Julia Ross secures employment, through a rather-noisy employment agency, with a wealthy widow, Mrs. Hughes, and goes to live at her house. Two days later, she awakens in a different house ... See full summary »
Julia Ross secures employment, through a rather-noisy employment agency, with a wealthy widow, Mrs. Hughes, and goes to live at her house. Two days later, she awakens in a different house in different clothes and with a new identity. She is told she is the daughter-in-law of Mrs. Hughes and has suffered a nervous breakdown. She soon learns that the son of Mrs. Hughes, Ralph, has murdered his wife, disposed of her body and, with his mother's help, plans to pass Julia off as his wife. And then plans to eventually kill her and pass it off as a suicide. Written by
Les Adams <firstname.lastname@example.org>
Joseph H. Lewis was one of the finest directors of film noir. This is surely his best.
It doesn't have some of the standard features of what we now call film noir. Though American-made, it is set entirely in England. It lacks gangsters. It lacks a femme fatale. It does not lack crime.
The title character answers an ad. She is overjoyed that she'll be making some money as a secretary. Instead, she wakes up days later as the pawn in a frightening plot. Only a very strong person could survive such a terrifyingly unsettling ordeal. And Nina Foch gives the sense of a strong woman as Julia.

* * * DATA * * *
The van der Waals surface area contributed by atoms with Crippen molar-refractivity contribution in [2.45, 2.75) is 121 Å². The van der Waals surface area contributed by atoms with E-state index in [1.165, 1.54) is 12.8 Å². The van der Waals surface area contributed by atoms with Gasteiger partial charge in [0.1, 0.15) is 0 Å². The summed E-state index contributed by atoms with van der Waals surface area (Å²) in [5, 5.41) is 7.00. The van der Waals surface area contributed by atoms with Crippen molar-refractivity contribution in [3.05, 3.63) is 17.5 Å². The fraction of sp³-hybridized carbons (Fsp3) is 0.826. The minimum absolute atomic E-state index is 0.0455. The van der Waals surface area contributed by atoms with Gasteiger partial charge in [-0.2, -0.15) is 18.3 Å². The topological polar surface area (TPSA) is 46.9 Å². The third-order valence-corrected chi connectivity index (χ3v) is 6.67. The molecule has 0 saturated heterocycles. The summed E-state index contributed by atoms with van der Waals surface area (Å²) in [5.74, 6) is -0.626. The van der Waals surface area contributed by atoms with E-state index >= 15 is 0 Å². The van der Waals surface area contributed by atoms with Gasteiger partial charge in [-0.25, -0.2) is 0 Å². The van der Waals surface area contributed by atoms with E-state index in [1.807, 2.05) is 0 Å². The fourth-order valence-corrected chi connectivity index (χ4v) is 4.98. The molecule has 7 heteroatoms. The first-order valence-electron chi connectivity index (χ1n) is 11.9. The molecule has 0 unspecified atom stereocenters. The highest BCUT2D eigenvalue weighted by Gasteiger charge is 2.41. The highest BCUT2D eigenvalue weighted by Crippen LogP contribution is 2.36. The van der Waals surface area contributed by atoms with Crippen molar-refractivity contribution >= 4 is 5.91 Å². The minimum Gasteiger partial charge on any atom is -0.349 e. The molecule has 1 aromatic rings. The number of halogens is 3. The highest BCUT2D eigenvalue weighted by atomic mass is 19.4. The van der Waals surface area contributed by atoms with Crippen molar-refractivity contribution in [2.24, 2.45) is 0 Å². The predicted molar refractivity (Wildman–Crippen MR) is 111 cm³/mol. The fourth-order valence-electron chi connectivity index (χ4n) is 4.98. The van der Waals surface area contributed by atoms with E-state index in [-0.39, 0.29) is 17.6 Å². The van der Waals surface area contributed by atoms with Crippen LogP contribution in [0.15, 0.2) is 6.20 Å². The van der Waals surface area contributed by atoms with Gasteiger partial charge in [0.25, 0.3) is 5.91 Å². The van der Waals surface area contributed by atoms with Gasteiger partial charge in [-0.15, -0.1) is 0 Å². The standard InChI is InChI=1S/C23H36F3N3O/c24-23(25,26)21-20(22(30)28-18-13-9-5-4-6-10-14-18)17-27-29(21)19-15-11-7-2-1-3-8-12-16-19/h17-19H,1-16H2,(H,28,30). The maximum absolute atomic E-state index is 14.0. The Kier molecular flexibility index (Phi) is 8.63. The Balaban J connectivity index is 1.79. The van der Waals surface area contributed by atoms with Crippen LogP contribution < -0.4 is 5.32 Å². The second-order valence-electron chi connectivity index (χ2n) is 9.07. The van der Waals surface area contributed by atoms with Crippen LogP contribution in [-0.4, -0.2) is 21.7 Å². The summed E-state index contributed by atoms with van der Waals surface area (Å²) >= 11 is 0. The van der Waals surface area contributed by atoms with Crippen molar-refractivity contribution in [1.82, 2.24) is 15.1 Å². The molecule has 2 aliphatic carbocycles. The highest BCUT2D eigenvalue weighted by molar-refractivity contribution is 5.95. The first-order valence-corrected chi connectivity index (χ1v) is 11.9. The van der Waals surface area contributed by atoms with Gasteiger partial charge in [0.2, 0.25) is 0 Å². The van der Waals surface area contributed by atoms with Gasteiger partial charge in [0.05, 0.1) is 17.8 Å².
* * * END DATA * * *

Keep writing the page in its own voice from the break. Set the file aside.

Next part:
Part of the excitement comes from casting against type: Ms. Foch has an elegant manner. She is no screaming, cowering victim. She is actually a bit icy and patrician, albeit impecunious. This makes her character's plight all the more believable.
Surely the single most fascinating element is the casting of Dame May Witty. She was (and is) probably most famous for the charming title character in "The Lady Vanishes." She has a sweet manner and a harmless, slightly dithering manner. But here she is far from a heroine.
George Macready is excellent as her extremely troubled son. The whole cast, in fact, is superb.
It seems that this famous and brilliant movie was made almost by accident. Undoubtedly the director knew exactly what he was doing. But he did it on a low budget. That is the thrill and charm of film noir, the real film noir: It is small, convincingly lowlife, and, in this case, unforgettable.
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